Uniqlo

Fast Retailing has long lived up to its name, but when it comes to third-quarter growth for the flagship Uniqlo nameplate, it’s the Greater China and Southeast Asia businesses that are really on the move.

However, the fast-fashion chain saw sales decline at home and continues to post losses in the U.S.

Uniqlo Japan revenues slipped 0.5 percent to 209.7 billion yen, or $1.93 billion, for the quarter ended May 31 as an anniversary was shifted into June. The division also saw its gross profit margin contract 0.3 percent after it “started running down excess inventory earlier than usual.”

Losses in the U.S. were reduced in the quarter, but the company said “overall performance was weaker than expected.” The retailer also saw profits decline in Europe and South Korea while the Greater China and the Southeast Asia and Oceania businesses reported double-digit gains on the top and bottom lines.

The company said Greater China and Southeast Asia “are entering a new stage of growth as key drivers of operational expansion.”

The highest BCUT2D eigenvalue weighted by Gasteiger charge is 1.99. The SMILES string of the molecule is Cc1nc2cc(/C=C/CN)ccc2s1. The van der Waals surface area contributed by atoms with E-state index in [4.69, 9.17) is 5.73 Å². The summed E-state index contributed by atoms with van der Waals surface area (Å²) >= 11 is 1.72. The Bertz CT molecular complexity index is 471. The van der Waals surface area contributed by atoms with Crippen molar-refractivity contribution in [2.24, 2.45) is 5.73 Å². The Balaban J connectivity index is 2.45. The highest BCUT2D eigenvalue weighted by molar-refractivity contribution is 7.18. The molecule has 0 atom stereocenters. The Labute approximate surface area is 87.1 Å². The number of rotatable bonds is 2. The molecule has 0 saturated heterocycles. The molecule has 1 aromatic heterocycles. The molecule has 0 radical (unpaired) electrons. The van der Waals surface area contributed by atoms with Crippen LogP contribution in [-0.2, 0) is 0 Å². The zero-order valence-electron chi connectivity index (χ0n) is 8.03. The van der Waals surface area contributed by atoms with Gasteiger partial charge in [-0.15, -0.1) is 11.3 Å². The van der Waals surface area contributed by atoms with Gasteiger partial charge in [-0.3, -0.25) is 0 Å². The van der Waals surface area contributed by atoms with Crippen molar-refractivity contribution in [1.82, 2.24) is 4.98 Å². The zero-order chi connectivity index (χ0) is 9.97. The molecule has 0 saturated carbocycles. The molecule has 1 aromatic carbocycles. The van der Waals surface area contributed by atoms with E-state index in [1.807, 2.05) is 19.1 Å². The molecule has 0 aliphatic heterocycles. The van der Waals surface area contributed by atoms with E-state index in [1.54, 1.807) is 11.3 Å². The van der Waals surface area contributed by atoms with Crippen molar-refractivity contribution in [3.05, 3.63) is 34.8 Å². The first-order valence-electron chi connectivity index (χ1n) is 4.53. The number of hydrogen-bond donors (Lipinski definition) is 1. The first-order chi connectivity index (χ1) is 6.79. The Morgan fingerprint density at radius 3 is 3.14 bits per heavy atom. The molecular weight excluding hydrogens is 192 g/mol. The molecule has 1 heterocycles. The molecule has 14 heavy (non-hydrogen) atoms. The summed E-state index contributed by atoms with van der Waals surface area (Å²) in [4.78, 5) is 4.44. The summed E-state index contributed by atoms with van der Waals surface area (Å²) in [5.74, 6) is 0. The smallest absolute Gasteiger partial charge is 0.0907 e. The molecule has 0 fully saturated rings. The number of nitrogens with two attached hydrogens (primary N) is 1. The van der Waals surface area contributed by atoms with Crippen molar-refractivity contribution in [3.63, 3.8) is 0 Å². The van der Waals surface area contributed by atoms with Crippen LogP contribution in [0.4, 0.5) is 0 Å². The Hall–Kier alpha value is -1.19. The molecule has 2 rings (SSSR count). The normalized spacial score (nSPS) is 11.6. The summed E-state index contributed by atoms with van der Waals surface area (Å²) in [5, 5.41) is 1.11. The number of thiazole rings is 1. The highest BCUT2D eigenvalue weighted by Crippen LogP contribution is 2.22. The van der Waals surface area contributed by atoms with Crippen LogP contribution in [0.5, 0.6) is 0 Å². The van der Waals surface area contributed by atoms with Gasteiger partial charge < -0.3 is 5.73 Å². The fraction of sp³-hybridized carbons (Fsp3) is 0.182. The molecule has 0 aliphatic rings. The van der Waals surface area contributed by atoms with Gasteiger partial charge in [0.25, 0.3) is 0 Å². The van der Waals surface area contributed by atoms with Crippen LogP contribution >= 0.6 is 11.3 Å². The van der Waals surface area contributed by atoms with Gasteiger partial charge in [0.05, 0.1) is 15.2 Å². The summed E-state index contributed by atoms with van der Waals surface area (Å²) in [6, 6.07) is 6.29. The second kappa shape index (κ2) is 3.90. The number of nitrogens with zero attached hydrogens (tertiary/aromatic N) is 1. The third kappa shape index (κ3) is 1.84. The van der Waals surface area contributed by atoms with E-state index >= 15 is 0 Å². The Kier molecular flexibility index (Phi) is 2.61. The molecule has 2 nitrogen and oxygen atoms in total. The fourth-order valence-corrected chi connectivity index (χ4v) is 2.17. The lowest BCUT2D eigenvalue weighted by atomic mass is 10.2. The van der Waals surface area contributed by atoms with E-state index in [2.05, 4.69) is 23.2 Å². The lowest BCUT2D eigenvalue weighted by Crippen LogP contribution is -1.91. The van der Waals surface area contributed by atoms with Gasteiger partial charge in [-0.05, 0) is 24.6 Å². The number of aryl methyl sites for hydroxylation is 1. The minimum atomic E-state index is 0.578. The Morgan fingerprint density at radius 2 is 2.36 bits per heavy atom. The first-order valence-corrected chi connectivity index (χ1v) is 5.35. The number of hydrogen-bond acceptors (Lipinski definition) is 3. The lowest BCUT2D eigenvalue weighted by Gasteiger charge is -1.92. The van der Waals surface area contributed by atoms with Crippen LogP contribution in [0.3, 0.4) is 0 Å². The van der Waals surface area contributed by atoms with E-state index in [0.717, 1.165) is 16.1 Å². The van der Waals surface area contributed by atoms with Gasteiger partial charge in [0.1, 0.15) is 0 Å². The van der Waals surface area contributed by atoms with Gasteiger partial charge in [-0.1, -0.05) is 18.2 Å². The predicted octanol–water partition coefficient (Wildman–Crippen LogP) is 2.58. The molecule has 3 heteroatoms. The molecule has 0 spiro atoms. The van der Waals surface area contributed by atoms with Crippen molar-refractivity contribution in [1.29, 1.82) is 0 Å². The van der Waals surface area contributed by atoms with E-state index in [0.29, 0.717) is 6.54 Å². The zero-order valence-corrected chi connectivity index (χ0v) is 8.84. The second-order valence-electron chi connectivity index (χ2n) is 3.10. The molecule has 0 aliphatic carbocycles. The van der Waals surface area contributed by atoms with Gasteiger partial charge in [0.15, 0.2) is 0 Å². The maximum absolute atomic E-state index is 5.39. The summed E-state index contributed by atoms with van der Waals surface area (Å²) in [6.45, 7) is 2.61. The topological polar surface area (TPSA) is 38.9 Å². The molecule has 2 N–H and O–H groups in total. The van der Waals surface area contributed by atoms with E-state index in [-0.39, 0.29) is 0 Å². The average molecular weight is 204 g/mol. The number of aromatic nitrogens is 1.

Overall, Uniqlo’s international business saw sales increase 15.3 percent to 240.5 billion yen as operating profits increased 14.9 percent to 36.3 billion yen.

For the nine months ended May 21, Fast Retailing Co. Ltd.’s total revenues rose 7 percent to 1.8228 trillion yen while operating profits gained 3.7 percent to 247.6 billion yen.

Fast Retailing is led by president, chief executive officer and chairman Tadashi Yanai, who is known for his expansive vision and methodical growth, characteristics that course through the company’s culture.

In its update, Fast Retailing said: “The group’s medium-term vision is to become the world’s number-one apparel retailer. In pursuit of this aim, we are focusing our efforts on expanding Uniqlo International as well as our GU casual fashion brand and our global e-commerce operation.”

Like much of the rest of retail, Fast Retailing has been focusing in on the issue of sustainability, a topic it approaches with the message of “Unlocking the power of clothing.”

“Fast Retailing aims to contribute to the sustainable development of global society through our core clothing business,” the company said. “Fast Retailing’s sustainability activities seek to promote human rights, environmental protection and broader social contributions within six clear material areas: create new value through products and services; respect human rights in our supply chain; respect the environment; strengthen communities; support employee fulfillment, and, corporate governance.”

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